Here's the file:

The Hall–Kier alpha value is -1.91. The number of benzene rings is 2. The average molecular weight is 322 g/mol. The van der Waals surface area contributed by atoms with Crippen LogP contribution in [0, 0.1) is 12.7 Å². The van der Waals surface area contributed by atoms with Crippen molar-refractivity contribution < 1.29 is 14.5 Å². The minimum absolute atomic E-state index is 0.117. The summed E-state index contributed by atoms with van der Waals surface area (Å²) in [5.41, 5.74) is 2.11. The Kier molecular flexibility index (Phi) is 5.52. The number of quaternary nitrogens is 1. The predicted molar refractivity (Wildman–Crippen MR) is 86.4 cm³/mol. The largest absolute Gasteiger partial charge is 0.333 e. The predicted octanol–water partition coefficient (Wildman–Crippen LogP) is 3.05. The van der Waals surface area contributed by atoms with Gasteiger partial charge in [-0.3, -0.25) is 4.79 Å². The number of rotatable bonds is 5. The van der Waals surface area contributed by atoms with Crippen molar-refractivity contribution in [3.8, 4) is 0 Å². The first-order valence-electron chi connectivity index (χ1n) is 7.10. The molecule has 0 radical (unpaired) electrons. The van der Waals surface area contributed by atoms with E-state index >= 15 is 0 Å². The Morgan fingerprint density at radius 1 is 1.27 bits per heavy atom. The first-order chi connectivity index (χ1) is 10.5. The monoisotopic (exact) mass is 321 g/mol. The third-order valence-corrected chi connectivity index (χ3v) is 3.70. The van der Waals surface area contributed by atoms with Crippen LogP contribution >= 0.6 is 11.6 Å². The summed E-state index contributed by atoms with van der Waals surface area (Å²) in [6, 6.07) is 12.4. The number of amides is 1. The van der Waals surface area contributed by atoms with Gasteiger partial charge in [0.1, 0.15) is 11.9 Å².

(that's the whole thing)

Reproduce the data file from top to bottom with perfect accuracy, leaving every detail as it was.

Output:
The Hall–Kier alpha value is -1.91. The number of benzene rings is 2. The average molecular weight is 322 g/mol. The van der Waals surface area contributed by atoms with Crippen LogP contribution in [0, 0.1) is 12.7 Å². The van der Waals surface area contributed by atoms with Crippen molar-refractivity contribution < 1.29 is 14.5 Å². The minimum absolute atomic E-state index is 0.117. The summed E-state index contributed by atoms with van der Waals surface area (Å²) in [5.41, 5.74) is 2.11. The Kier molecular flexibility index (Phi) is 5.52. The number of quaternary nitrogens is 1. The predicted molar refractivity (Wildman–Crippen MR) is 86.4 cm³/mol. The largest absolute Gasteiger partial charge is 0.333 e. The predicted octanol–water partition coefficient (Wildman–Crippen LogP) is 3.05. The van der Waals surface area contributed by atoms with Gasteiger partial charge in [-0.3, -0.25) is 4.79 Å². The number of rotatable bonds is 5. The van der Waals surface area contributed by atoms with Crippen molar-refractivity contribution in [3.8, 4) is 0 Å². The first-order valence-electron chi connectivity index (χ1n) is 7.10. The molecule has 0 radical (unpaired) electrons. The van der Waals surface area contributed by atoms with E-state index >= 15 is 0 Å². The Morgan fingerprint density at radius 1 is 1.27 bits per heavy atom. The first-order chi connectivity index (χ1) is 10.5. The monoisotopic (exact) mass is 321 g/mol. The third-order valence-corrected chi connectivity index (χ3v) is 3.70. The van der Waals surface area contributed by atoms with Crippen LogP contribution >= 0.6 is 11.6 Å². The summed E-state index contributed by atoms with van der Waals surface area (Å²) in [6, 6.07) is 12.4. The number of amides is 1. The van der Waals surface area contributed by atoms with Gasteiger partial charge in [0.1, 0.15) is 11.9 Å².